ZPAQ seems to be on hold or has been abandoned altogether... Are any other packers actively developed, please?

    Thank you.
    zpaqfranz, about one for week/day

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    Quote Originally Posted by fcorbelli View Post
    zpaqfranz, about one for week/day

    Yes, I noticed your versions, they are still a little bit too experimental for my personal needs.

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    Quote Originally Posted by Hacker View Post
    Yes, I noticed your versions, they are still a little bit too experimental for my personal needs.
    For me too , but with almost zero feedback is hard to find bugs.

    I am using it in parallel with the older versions (which did not contain the CRC32 storage of the files).

    So far it has allowed me to find a corrupted (multivolume) ZPAQ archive, which I would not have been able to do with the "normal" version.

    The main problem is diffusion: how many users of the "strange" packers X,Y Z are there? 1, 5, 10 in the world?
    Not much

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    fcorbelli,
    Quote Originally Posted by fcorbelli View Post
    The main problem is diffusion: how many users of the "strange" packers X,Y Z are there? 1, 5, 10 in the world?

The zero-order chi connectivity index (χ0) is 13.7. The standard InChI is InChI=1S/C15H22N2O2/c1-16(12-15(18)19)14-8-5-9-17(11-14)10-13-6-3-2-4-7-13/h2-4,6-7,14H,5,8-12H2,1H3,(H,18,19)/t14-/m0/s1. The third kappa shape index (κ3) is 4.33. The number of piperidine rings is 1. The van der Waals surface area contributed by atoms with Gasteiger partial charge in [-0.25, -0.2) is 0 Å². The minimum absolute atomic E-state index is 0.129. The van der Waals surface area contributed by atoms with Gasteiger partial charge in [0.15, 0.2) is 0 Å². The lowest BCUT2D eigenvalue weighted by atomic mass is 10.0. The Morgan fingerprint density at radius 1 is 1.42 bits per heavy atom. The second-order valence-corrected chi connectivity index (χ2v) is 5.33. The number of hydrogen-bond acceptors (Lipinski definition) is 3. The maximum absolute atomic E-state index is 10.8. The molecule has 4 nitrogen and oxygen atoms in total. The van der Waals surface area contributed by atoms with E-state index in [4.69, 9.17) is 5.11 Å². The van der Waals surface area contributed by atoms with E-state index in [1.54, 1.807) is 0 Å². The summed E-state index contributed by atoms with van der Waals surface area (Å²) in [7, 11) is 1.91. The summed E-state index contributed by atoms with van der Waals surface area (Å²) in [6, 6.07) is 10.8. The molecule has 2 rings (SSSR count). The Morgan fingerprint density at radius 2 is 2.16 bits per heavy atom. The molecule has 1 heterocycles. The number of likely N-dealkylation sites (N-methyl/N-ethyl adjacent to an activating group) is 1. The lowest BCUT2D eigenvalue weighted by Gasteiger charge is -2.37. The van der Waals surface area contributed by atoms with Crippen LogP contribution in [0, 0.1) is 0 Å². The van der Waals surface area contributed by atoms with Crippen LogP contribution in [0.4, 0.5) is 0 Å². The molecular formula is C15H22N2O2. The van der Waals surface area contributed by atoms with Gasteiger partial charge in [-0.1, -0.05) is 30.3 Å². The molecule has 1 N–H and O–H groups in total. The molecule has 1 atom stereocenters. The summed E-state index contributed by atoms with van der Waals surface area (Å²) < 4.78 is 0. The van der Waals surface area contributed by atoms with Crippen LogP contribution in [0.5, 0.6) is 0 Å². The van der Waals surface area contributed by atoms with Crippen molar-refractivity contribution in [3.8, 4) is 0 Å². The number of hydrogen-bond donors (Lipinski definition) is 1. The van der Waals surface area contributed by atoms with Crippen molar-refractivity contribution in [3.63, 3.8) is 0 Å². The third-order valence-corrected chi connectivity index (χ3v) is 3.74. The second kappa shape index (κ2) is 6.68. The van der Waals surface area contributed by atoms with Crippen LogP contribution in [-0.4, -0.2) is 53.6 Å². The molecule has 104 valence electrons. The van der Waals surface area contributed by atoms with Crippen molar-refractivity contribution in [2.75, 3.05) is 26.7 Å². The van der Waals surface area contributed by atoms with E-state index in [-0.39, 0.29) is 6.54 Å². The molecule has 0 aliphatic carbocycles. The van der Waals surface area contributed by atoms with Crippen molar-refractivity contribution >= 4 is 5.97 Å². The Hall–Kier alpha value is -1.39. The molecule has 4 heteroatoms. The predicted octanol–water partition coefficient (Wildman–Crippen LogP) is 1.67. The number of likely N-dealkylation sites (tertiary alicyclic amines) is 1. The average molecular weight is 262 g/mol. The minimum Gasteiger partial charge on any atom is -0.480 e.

Not much
    It depends. I understand most programmers create new packers for the challenge, to learn something and perhaps to improve something, not to create a large user base. I guess only 7-Zip managed that, and in a smaller part RAR (and ACE, rest in peace).

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    Quote Originally Posted by Hacker View Post
    fcorbelli,

    It depends. I understand most programmers create new packers for the challenge, to learn something and perhaps to improve something, not to create a large user base. I guess only 7-Zip managed that, and in a smaller part RAR (and ACE, rest in peace).
    Not everybody.
    In my case, for example, it's the classic old-fashioned hacker manner.

    "If you need something that doesn't exist, first try to find it already done,
    it will almost always already exist.
    Otherwise do it yourself"

    For me they are working tools for making backups.

    If I had a large number of users I would be more confident about bugs.

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    Quote Originally Posted by fcorbelli View Post
    zpaqfranz, about one for week/day

    Interesting project. What does "about one for week/day" mean? Is that referring to frequency of releases? I don't see any releases at all on GitHub (https://github.com/fcorbelli/zpaqfranz/releases).

    (In English you would say "one per week" if you mean weekly, not "one for week". Or one per day. If you meant that it's sometimes weekly and sometimes daily, then your "week/day" term is fine. If you meant one release every weekday, meaning Monday through Friday, there's no slash in the word. Anyway, sembra un progetto interessante.)